British Columbia Court of Appeal upholds significant award for loss of confidential information by former employees

In GEA Refrigeration Canada Inc. v. Chang, the British Columbia Court of Appeal upheld a decision awarding disgorgement of profits for breach of confidence by former employees of the Company. This decision provides important insight regarding the range of damages courts will award in circumstances involving the misuse of confidential information.

Background

The plaintiff and respondent on appeal, GEA Refrigeration Canada Inc. (GEA), is a designer and manufacturer of specialized freezers. GEA’s specialized freezers have unique design features that it claims provide it with a competitive advantage. GEA maintains the confidentiality of the implementation of their design features, including the protection of engineering drawings created and utilized internally by employees during the building and assembly of components of GEA’s specialized freezers. 

The defendant and appellant, FPS Food Process Solutions Corporation (FPS), is a direct competitor of GEA and was founded by GEA former employees. The individual defendants and appellants are former GEA employees who either held senior management executive positions at GEA or positions as mechanical engineers involved in the drafting of engineering drawings and designs related to GEA’s specialized freezers. These individuals were contractually bound to maintain confidentiality over information belonging to GEA, including GEA’s engineering drawings, and to prevent each from entering into competition with GEA for a period of time following the termination of their employment with GEA.

In the proceeding, GEA alleged that the defendants improperly used GEA’s confidential information to design a competitive product for FPS. GEA alleged that the appellants accessed engineering drawings of GEA’s specialized freezers and used GEA’s drawings and designs while developing FPS’s competing freezers.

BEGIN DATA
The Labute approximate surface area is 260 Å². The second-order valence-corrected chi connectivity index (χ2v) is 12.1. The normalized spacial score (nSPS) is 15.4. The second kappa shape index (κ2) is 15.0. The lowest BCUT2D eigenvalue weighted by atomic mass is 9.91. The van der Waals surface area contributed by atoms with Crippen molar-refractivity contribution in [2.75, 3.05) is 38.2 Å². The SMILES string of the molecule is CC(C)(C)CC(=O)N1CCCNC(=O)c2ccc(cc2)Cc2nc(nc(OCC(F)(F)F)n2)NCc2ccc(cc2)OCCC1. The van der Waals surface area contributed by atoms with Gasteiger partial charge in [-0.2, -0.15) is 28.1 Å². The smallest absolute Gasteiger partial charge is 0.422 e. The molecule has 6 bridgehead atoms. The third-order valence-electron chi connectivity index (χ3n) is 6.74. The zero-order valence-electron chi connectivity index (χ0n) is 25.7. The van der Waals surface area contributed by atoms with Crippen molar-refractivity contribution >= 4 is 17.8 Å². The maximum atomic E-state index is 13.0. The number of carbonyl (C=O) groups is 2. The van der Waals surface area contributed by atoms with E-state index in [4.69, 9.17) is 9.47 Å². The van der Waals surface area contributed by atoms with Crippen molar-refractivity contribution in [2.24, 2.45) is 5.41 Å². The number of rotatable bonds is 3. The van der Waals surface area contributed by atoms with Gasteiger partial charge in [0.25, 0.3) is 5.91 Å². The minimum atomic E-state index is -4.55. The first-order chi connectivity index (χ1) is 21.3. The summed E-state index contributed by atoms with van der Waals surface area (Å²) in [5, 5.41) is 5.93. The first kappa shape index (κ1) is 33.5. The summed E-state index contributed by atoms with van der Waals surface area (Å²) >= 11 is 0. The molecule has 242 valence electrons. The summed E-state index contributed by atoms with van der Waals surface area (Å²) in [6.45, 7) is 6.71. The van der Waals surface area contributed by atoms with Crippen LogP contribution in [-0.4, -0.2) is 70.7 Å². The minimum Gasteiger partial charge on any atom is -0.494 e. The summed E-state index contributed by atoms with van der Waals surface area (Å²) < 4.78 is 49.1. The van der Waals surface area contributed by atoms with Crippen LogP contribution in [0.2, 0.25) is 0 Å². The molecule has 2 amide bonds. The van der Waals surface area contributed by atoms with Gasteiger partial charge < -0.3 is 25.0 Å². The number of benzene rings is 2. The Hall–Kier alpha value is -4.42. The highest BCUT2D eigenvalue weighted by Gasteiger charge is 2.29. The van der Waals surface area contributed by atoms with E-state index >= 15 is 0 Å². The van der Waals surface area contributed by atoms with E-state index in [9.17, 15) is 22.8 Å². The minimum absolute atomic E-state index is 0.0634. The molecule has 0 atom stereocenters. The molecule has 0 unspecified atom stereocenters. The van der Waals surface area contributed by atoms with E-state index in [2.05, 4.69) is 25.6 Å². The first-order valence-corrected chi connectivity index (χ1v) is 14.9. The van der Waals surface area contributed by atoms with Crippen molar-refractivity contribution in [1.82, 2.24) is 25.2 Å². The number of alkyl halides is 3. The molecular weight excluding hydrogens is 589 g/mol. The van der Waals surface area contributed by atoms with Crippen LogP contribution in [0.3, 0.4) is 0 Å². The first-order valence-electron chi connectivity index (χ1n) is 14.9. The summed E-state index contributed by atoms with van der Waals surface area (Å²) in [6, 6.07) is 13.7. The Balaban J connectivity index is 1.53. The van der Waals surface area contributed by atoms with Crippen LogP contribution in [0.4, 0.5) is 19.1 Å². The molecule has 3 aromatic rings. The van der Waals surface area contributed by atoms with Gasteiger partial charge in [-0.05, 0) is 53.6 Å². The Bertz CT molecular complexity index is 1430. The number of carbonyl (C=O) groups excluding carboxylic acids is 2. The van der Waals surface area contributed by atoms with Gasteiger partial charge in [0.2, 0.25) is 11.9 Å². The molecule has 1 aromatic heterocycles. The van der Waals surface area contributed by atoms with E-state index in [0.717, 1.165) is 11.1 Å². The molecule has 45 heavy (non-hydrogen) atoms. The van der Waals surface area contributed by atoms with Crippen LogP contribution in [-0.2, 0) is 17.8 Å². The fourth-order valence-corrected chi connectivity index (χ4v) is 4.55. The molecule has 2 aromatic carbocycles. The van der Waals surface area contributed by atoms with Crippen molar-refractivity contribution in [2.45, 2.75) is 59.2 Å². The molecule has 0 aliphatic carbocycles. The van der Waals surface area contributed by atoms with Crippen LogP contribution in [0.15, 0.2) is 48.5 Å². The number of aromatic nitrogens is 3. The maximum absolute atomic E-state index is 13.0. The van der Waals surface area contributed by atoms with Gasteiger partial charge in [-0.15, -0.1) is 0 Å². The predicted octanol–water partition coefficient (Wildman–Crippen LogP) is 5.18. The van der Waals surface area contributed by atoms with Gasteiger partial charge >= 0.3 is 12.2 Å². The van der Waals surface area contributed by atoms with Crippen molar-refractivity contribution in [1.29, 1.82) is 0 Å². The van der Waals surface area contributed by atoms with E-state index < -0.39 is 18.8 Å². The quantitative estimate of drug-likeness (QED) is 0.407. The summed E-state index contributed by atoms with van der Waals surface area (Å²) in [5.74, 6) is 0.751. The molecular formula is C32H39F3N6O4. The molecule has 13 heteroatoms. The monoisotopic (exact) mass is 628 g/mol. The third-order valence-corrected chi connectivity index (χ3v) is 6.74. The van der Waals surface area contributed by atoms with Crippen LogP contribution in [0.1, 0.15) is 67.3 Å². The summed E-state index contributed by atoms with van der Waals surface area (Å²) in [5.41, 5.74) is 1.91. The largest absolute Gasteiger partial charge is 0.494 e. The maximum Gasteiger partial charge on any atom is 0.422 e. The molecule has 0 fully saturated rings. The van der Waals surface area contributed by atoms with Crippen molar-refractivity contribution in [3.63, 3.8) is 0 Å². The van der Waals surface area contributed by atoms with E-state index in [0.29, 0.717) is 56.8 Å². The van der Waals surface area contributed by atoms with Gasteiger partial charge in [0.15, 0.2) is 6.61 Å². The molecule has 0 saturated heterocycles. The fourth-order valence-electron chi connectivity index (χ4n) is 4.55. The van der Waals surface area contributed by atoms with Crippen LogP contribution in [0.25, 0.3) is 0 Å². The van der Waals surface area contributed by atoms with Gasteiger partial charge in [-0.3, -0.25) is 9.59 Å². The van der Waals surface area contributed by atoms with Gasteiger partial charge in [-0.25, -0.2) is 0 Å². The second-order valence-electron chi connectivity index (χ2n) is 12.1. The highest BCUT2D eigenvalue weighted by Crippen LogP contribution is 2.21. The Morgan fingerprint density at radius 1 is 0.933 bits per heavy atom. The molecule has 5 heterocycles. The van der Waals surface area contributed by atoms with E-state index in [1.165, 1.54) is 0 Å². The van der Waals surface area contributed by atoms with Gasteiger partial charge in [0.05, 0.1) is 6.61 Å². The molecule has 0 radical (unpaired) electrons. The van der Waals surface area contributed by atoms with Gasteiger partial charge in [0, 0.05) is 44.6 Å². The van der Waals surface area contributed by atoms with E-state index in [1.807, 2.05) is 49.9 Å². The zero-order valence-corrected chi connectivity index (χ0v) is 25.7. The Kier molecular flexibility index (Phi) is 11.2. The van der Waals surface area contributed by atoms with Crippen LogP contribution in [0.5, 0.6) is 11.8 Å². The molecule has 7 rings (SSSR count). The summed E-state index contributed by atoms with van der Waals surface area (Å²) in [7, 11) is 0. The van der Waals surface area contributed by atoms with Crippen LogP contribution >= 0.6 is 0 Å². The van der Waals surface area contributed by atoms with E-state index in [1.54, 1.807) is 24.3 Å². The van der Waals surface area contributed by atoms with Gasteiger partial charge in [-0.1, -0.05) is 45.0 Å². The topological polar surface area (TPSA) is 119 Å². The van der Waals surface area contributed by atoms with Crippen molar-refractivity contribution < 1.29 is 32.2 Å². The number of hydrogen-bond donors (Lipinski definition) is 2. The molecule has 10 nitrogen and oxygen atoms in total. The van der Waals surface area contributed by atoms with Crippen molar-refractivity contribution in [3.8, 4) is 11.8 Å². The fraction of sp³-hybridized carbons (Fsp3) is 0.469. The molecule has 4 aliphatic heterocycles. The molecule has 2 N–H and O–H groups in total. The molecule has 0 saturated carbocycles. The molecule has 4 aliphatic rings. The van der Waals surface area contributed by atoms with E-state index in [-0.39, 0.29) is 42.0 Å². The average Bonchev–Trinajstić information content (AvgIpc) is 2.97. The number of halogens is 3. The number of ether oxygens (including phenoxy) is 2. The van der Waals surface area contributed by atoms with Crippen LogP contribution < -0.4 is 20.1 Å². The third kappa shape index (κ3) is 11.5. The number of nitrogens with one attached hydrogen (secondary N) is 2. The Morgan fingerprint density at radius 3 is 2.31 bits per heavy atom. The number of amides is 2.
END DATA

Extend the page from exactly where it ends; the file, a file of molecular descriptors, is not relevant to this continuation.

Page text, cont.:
Decision of the Supreme Court of British Columbia

Breach of Confidence

The trial judged found that the appellants misused GEA’s confidential information for the following reasons:

  1. The information conveyed was confidential: The court found that GEA engineering drawings were not distributed to customers or any individuals outside of the company, GEA did not disclose how it implements its design features in its products, and the manner of implementation could not be entirely ascertained by examining the finished product. The trial judge also noted that GEA’s competitive advantage in the industry was derived from the unique design features of its freezers and as a result, GEA carefully guarded information pertaining to how its unique design features were implemented in its products.
  2. The information was communicated in confidence: The court found that GEA emphasized to its employees that the documents disclosed to FPS by the individual defendants were confidential and circulated only for the limited purpose of the employees’ employment with GEA.
  3. The information was used for an improper purpose: the trial judge was satisfied that GEA’s confidential information was misused by FPS in the design and manufacture of FPS’s competing products. Particularly, the trial judge determined that a former employee of GEA took copies of GEA’s engineering drawings and utilized the drawings while designing and building the competing products at FPS.

Remedy awarded

The trial judge held that FPS received an unfair “head start” or “springboard” into the market and competition with GEA through its misuse of GEA’s confidential information. As such, the trial judge required FPS disgorge the profits it realized over four years of its operations, in the amount of CA$7,131,087. The trial judge also found the individual defendants jointly and severally liable with FPS in the amount of CA$3,630,000 on the basis that their breaches of confidence resulted in GEA losing specific contracts to FPS that it would have otherwise obtained.